Senanayake’s government introduced the Ceylon Citizenship Act which was passed by parliament on 20 August 1948 and became law on 15 November 1948. Only about 5,000 Indian Tamils qualified for citizenship. More than 700,000 people, about 11% of the population, were denied citizenship and made stateless. The bill had been opposed fiercely in Parliament by the Ceylon Indian Congress, which represented the Indian Tamils, and the Sinhalese leftist parties, as well as the All Ceylon Tamil Congress, which represented the Sri Lankan Tamils, including its leader G.G. Ponnambalam. This was followed by the Indian and Pakistani Residents (Citizenship) Act No.3 of 1949 and the Ceylon (Parliamentary Elections) Amendment Act No.48 of 1949.

Senanayake held the portfolio of Ministry of External Affairs and Defence. He developed Ceylon’s post-independence foreign policy, establishing formal relations with foreign nations. Initially gaining membership of the Commonwealth and establishing diplomatic ties other member countries, he established diplomatic relations with the United States and Japan. He established the Ceylon Overseas Service to build a carder of career diplomats. He hosted the Commonwealth Conference of Foreign Ministers, held in Colombo in January 1950. One of the significant outcomes of this conference was the establishment of the Colombo Plan.

Although Ceylon had maintained a small volunteer force for the defense of coloney, Senanayake introduced the Army Act (1949), Navy Act (1950) and the Air Force Act (1951) establishing the Armed forces of Ceylon. Having engaged in Defence Agreement with Britain when gaining independence, Senanayake retained British bases in Ceylon and gain her assistance in training and arming its new military.

In the early years of Senanayake’s premiership he faced opposition and criticism from many of the leftist parties. He soon had difficulties with one of the strongest members of his cabinet and leader of the largest factions of his party, S. W. R. D. Bandaranaike. Bandaranaike joined his Sinhala Maha Sabha in forming the UNP in 1947 having given the impression that Senanayake would soon retire and he would succeed him. With no signs of Senanayake retiring and conflicts with Senanayake on hard-line nationalist policies of he had, in 1951, Bandaranaike resigned from his posts and dissolved the Sinhala Maha Sabha and established the Sri Lanka Freedom Party (SLFP). Senanayake assumed the portfolio of Health and Local Government held by Bandaranaike and began countering his break in parliament for the next few months.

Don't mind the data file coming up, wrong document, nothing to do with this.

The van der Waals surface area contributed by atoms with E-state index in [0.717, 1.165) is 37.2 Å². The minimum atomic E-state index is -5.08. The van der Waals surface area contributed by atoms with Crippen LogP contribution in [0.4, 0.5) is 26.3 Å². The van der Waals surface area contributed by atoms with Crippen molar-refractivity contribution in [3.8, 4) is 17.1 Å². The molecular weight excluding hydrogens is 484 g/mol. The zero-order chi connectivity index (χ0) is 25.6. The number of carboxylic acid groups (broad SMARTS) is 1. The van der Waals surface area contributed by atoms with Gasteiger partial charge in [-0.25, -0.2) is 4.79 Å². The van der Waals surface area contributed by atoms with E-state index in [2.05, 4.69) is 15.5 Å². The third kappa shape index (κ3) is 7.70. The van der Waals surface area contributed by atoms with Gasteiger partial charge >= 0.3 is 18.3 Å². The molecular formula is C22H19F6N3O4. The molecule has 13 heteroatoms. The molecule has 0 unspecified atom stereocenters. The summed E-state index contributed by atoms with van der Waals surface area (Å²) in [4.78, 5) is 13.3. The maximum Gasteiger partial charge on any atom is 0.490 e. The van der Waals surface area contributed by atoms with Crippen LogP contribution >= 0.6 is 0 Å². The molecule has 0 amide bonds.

On the morning of Friday, 21 March 1952, Senanayake took his usual pre-breakfast ride on Galle Face Green, a short distance from his official residence Temple Trees. He was riding the one of his favorite horses Chitra a mare belonging to the mounted police. Accompanying him on that day was Sir Richard Aluwihare, the IGP; G.G. Ponnambalam, a cabinet minister and Inspector Eddie Grey. The horse broke into a gallop from a canter and went on for a mile, when suddenly the Prime Minister fell off the saddle.

He was taken to a nursing home where he remained unconscious for the next thirty-two hours. It was believed that he had suffered a stroke. He was treated by Dr M. V. P. Pieris, Ceylon’s senior surgeon and a team of Professors from the University of Manitoba who had been visiting Ceylon as part of a WHO medical mission. A radio message was sent for Sir Hugh Cairns, who decided to fly out to Ceylon to attend the Prime Minister. Winston Churchill order a RAF Hastings with a double crew to take Sir Hugh. However, the aircraft with three more doctors and two nurses was taxiing to take off when the message was received that it was too late as the Prime Minister’s situation was deteriorating. Two more neurosurgeons from India and Pakistan had reached Colombo, it was too late. Senanayake died at 3:30 pm on 22 March 1952.

His remains were taken to Temple Trees, where they lay till the next morning when they were moved to the House of Representatives where it lay in state, with over half a million persons showing their respects. His state funeral followed with over 32,000 people taking part in the funeral procession with the stage barring the coffin drawn by sailors of the Royal Ceylon Navy. The procession ended at Independence Square where the remains were cremated.

Senanayake cared for animals and owned a wide range of pets such as elephants, horses, pigs, cattle; many kept in his estate and at the BothaleWalawwa. A keen horticulturist, he grew orchids and would typically wear an orchid in the lapel of his suit. He suffered from diabetes most of his later life.

D. S. Senanayake is respected by Sinhalese and some Muslims. However, Tamils were not happy with his citizenship laws, which disenfranchised virtually all Tamils of recent Indian origin living in the central highlands. His bold agricultural plans and pro-Western policies drew criticism for their modern and untraditional nature. Under his family’s leadership, Sri Lanka’s economy flourished, and he is still known as “The Father of Sri Lanka.”

Statues of D. S. Senanayake have been erected in many parts of the island, including one at the Independence Memorial Hall and at the Old Parliament Building, Colombo.[28] The lake created by the Gal Oya Dam has been named as the Senanayake Samudraya after him. Many schools, libraries and public buildings have been named in his honor and the Rt Hon D S Senanayake Memorial Shield is awarded at the Royal–Thomian in which he played for S. Thomas’ in 1901 and 1902.

If we commemorate Don Stephen Senanayake on his Birthday on 21 October, Subhash Chandra Bose’s striking words are sounded-out into our ears, “One individual may die for an idea but that idea will after his death incarnate itself in a thousand lives.”

-The End –

The writer is an independent political observer based in Dhaka, Bangladesh who writes on politics, political and human-centred figures, current and international affairs

Leave a Reply

Your email address will not be published. Required fields are marked *